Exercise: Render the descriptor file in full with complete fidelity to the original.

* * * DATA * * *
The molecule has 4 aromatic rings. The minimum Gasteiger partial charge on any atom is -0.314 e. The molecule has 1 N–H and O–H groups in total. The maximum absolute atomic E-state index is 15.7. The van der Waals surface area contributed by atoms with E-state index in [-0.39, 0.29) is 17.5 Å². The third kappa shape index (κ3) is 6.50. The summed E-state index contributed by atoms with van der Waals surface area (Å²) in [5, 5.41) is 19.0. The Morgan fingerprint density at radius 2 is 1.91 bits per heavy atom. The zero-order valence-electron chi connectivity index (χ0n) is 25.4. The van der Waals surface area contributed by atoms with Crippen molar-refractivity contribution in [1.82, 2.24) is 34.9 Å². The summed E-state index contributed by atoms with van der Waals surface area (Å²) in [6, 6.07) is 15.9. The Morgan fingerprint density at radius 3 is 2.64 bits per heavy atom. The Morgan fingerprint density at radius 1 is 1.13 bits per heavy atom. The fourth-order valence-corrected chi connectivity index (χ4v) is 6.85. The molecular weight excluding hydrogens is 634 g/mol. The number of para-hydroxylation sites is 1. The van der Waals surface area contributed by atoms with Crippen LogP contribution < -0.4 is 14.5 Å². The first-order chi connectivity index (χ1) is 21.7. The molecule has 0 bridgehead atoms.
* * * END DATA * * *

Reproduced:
The molecule has 4 aromatic rings. The minimum Gasteiger partial charge on any atom is -0.314 e. The molecule has 1 N–H and O–H groups in total. The maximum absolute atomic E-state index is 15.7. The van der Waals surface area contributed by atoms with E-state index in [-0.39, 0.29) is 17.5 Å². The third kappa shape index (κ3) is 6.50. The summed E-state index contributed by atoms with van der Waals surface area (Å²) in [5, 5.41) is 19.0. The Morgan fingerprint density at radius 2 is 1.91 bits per heavy atom. The zero-order valence-electron chi connectivity index (χ0n) is 25.4. The van der Waals surface area contributed by atoms with Crippen molar-refractivity contribution in [1.82, 2.24) is 34.9 Å². The summed E-state index contributed by atoms with van der Waals surface area (Å²) in [6, 6.07) is 15.9. The Morgan fingerprint density at radius 3 is 2.64 bits per heavy atom. The Morgan fingerprint density at radius 1 is 1.13 bits per heavy atom. The fourth-order valence-corrected chi connectivity index (χ4v) is 6.85. The molecular weight excluding hydrogens is 634 g/mol. The number of para-hydroxylation sites is 1. The van der Waals surface area contributed by atoms with Crippen LogP contribution < -0.4 is 14.5 Å². The first-order chi connectivity index (χ1) is 21.7. The molecule has 0 bridgehead atoms.